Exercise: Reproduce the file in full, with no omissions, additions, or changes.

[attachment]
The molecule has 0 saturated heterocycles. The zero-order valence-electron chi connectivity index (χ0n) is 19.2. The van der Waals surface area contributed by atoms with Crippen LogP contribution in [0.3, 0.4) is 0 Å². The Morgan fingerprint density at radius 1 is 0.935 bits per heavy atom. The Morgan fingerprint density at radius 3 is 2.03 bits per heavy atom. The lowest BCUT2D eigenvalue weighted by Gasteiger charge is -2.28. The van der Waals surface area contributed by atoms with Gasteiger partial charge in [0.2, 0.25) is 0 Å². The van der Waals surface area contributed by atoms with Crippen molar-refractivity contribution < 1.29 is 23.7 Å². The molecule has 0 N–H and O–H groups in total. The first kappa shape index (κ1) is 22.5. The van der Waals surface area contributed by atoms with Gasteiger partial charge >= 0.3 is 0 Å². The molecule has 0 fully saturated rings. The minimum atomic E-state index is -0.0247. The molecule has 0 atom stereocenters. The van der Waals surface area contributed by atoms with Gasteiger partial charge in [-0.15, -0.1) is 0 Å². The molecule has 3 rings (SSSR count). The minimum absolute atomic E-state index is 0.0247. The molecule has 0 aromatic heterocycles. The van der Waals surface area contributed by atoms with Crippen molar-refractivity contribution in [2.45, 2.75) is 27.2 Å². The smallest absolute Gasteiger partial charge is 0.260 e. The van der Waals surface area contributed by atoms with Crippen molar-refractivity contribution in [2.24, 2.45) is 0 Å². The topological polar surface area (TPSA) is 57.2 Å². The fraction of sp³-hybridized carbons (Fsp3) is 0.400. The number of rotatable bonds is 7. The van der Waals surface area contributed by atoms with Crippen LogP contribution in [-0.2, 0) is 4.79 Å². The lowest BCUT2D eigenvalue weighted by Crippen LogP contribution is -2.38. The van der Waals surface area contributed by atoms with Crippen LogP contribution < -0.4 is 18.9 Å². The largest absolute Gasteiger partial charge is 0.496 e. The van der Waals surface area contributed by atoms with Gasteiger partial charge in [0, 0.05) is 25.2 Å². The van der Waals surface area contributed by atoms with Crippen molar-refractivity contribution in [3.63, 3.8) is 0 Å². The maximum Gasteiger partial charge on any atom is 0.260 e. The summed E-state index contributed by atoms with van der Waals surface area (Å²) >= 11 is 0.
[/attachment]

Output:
The molecule has 0 saturated heterocycles. The zero-order valence-electron chi connectivity index (χ0n) is 19.2. The van der Waals surface area contributed by atoms with Crippen LogP contribution in [0.3, 0.4) is 0 Å². The Morgan fingerprint density at radius 1 is 0.935 bits per heavy atom. The Morgan fingerprint density at radius 3 is 2.03 bits per heavy atom. The lowest BCUT2D eigenvalue weighted by Gasteiger charge is -2.28. The van der Waals surface area contributed by atoms with Gasteiger partial charge in [0.2, 0.25) is 0 Å². The van der Waals surface area contributed by atoms with Crippen molar-refractivity contribution < 1.29 is 23.7 Å². The molecule has 0 N–H and O–H groups in total. The first kappa shape index (κ1) is 22.5. The van der Waals surface area contributed by atoms with Gasteiger partial charge >= 0.3 is 0 Å². The molecule has 0 fully saturated rings. The minimum atomic E-state index is -0.0247. The molecule has 0 atom stereocenters. The van der Waals surface area contributed by atoms with Gasteiger partial charge in [-0.15, -0.1) is 0 Å². The molecule has 3 rings (SSSR count). The minimum absolute atomic E-state index is 0.0247. The molecule has 0 aromatic heterocycles. The van der Waals surface area contributed by atoms with Crippen molar-refractivity contribution in [2.45, 2.75) is 27.2 Å². The smallest absolute Gasteiger partial charge is 0.260 e. The van der Waals surface area contributed by atoms with Crippen molar-refractivity contribution in [2.24, 2.45) is 0 Å². The topological polar surface area (TPSA) is 57.2 Å². The fraction of sp³-hybridized carbons (Fsp3) is 0.400. The number of rotatable bonds is 7. The van der Waals surface area contributed by atoms with Crippen LogP contribution in [-0.2, 0) is 4.79 Å². The lowest BCUT2D eigenvalue weighted by Crippen LogP contribution is -2.38. The van der Waals surface area contributed by atoms with Crippen LogP contribution < -0.4 is 18.9 Å². The largest absolute Gasteiger partial charge is 0.496 e. The van der Waals surface area contributed by atoms with Gasteiger partial charge in [0, 0.05) is 25.2 Å². The van der Waals surface area contributed by atoms with Crippen molar-refractivity contribution in [3.63, 3.8) is 0 Å². The maximum Gasteiger partial charge on any atom is 0.260 e. The summed E-state index contributed by atoms with van der Waals surface area (Å²) >= 11 is 0.